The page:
It is altogether too easy to make fun of the priest and Levite. The zinger is, the more fun we make of them, the more we come to resemble them. The picture we draw bears a striking resemblance to what we may see when we look in the mirror. “I feel a parable coming on!” And then there’s the Samaritan, who is also somewhat of a caricature, but a good one. We want to look like him, though we know it’s a long shot. Given from where the school bus started in this portion of Luke’s gospel, you might have predicted that the very folks who were the first ones to deny Jesus access to their town, would be kin to the hero of this parable.
Do I need to remind you that Samaritans and Jews hated each other? A Galilean county fair would not be a great place for a Samaritan to draw attention to himself. Let me take things a step further. When the Hebrew portion of the Bible (aka the “Old Testament”) speaks of “neighbor,” it more often than not is referring to the children of Israel, not the rest of the world’s people, including such folks as the Samaritans. My neighbor looks like me. Of course, it all depends on how hard you look. In truth, the fact that “my neighbor” is more than an Israelite is seen embedded between the lines.
Some Hebrew scriptures make the shift openly, like the book of Ruth, where the hero is not only a woman, she’s also an outsider, from the land of Moab. She proves to truly be family to her mother-in-law, Naomi, by sticking closer than skin, deeper than death. In fact, the parable of the Good Samaritan is – in many ways - the New Testament’s version of the book of Ruth. What the Old Testament alluded to between the lines (except for portions like Ruth), the New Testament brings out into the open. My neighbor is not just someone who looks like me. Neighbor equals anyone, even an enemy. However, I don’t believe the Torah really would object to that. Some interpreters of it might, but not those who feel a parable coming on.
“Feeling a parable coming on” is not about gathering around a side-show hawker at a county fair, just for the sake of hearing another good one. It’s not about entertainment, though parables are good stories. It’s about having your own story touched by the storyteller, such that you start walking in a different way than before. You don’t leave the county fair satisfied – belly full, clutching your stuffed animal, ready to fall asleep back on the bus once the engine starts. You leave it disturbed, but in a good way.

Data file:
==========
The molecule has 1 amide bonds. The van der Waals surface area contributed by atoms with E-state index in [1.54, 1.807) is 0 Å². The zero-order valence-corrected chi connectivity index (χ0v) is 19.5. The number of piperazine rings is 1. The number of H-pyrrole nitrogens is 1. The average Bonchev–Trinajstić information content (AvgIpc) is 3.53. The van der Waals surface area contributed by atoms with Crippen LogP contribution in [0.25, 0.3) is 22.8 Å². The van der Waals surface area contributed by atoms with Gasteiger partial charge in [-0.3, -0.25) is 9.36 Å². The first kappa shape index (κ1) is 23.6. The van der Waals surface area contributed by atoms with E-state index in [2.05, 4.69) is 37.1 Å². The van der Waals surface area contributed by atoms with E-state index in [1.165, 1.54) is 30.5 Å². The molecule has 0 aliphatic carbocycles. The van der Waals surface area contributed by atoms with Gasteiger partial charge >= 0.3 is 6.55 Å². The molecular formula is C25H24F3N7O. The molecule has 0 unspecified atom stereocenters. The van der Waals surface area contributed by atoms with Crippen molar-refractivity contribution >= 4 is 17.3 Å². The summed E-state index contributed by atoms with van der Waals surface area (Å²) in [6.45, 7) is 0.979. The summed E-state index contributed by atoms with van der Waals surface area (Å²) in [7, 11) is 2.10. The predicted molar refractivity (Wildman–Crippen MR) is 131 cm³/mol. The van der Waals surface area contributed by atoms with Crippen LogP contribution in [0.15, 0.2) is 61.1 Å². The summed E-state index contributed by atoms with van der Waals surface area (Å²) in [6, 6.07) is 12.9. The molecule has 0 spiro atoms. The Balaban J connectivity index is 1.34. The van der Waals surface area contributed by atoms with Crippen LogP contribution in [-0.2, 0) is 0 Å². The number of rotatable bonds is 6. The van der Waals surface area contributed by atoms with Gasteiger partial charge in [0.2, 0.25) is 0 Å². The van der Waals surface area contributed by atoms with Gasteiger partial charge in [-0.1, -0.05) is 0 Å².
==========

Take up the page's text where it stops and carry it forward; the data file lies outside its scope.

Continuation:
The parable of the Samaritan who crossed the road and proved to be a neighbor to the bruised and broken man is shocking in many ways, and not simply because the hero was a hated non-Jew. It’s dangerous to act as this caricature of a hero did. You don’t know what can happen. That poor creature lying bloody and moaning could be a ruse. He could be a robber in disguise. It is risky to do as the Samaritan did. Loving your neighbor as yourself can be dangerous. Do you need me to tell you that? Being a disciple of Jesus is a risk, you know. If we undertake the challenge of really following him, if we step into this parable we feel coming on, we will be changed. And change is risky.
Wait a minute, I feel another
parable coming on! “The kingdom of
heaven is like a man who was leaving on a trip. He called his servants and
handed his possessions over to
them. To one he gave five valuable coins, and to another he gave two, and
to another he gave one. He gave to each servant according to that
servant’s ability. Then he left
on his journey.”
… Oh, hold on, that’s next week’s gospel… Everyone, back on the bus. Our
field trip continues!